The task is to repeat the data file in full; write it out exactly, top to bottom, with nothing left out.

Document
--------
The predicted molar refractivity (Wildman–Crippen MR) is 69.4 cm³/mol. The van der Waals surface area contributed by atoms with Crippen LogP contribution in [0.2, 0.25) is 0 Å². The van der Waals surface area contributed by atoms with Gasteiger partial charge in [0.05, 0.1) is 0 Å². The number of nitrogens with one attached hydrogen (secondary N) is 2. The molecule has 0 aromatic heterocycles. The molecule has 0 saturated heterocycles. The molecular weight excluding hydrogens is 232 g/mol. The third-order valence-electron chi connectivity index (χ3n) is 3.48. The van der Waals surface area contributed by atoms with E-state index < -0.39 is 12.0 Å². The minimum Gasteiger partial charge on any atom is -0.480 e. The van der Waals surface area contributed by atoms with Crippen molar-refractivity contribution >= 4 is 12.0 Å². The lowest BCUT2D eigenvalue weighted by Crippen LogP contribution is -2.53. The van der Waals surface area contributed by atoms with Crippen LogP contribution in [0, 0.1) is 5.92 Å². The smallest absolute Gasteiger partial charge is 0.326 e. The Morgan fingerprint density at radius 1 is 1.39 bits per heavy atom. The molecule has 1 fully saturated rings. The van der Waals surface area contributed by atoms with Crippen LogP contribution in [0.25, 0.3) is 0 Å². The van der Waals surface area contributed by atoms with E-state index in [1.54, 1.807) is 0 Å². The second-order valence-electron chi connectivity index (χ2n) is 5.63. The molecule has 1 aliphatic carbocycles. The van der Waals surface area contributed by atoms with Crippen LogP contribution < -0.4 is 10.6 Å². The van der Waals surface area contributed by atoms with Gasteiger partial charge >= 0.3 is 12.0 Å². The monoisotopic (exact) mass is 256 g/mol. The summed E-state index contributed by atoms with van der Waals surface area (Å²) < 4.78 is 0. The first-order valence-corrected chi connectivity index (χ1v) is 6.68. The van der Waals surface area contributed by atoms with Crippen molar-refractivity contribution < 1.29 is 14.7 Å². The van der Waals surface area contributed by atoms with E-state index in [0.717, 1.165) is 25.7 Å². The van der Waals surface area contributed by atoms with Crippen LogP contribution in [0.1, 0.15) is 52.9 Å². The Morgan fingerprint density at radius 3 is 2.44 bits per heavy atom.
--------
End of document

The predicted molar refractivity (Wildman–Crippen MR) is 69.4 cm³/mol. The van der Waals surface area contributed by atoms with Crippen LogP contribution in [0.2, 0.25) is 0 Å². The van der Waals surface area contributed by atoms with Gasteiger partial charge in [0.05, 0.1) is 0 Å². The number of nitrogens with one attached hydrogen (secondary N) is 2. The molecule has 0 aromatic heterocycles. The molecule has 0 saturated heterocycles. The molecular weight excluding hydrogens is 232 g/mol. The third-order valence-electron chi connectivity index (χ3n) is 3.48. The van der Waals surface area contributed by atoms with E-state index < -0.39 is 12.0 Å². The minimum Gasteiger partial charge on any atom is -0.480 e. The van der Waals surface area contributed by atoms with Crippen molar-refractivity contribution >= 4 is 12.0 Å². The lowest BCUT2D eigenvalue weighted by Crippen LogP contribution is -2.53. The van der Waals surface area contributed by atoms with Crippen LogP contribution in [0, 0.1) is 5.92 Å². The smallest absolute Gasteiger partial charge is 0.326 e. The Morgan fingerprint density at radius 1 is 1.39 bits per heavy atom. The molecule has 1 fully saturated rings. The van der Waals surface area contributed by atoms with Crippen LogP contribution in [0.25, 0.3) is 0 Å². The van der Waals surface area contributed by atoms with E-state index in [1.54, 1.807) is 0 Å². The second-order valence-electron chi connectivity index (χ2n) is 5.63. The molecule has 1 aliphatic carbocycles. The van der Waals surface area contributed by atoms with Crippen LogP contribution < -0.4 is 10.6 Å². The van der Waals surface area contributed by atoms with Gasteiger partial charge >= 0.3 is 12.0 Å². The monoisotopic (exact) mass is 256 g/mol. The summed E-state index contributed by atoms with van der Waals surface area (Å²) < 4.78 is 0. The first-order valence-corrected chi connectivity index (χ1v) is 6.68. The van der Waals surface area contributed by atoms with Crippen molar-refractivity contribution < 1.29 is 14.7 Å². The van der Waals surface area contributed by atoms with E-state index in [0.717, 1.165) is 25.7 Å². The van der Waals surface area contributed by atoms with Crippen LogP contribution in [0.1, 0.15) is 52.9 Å². The Morgan fingerprint density at radius 3 is 2.44 bits per heavy atom.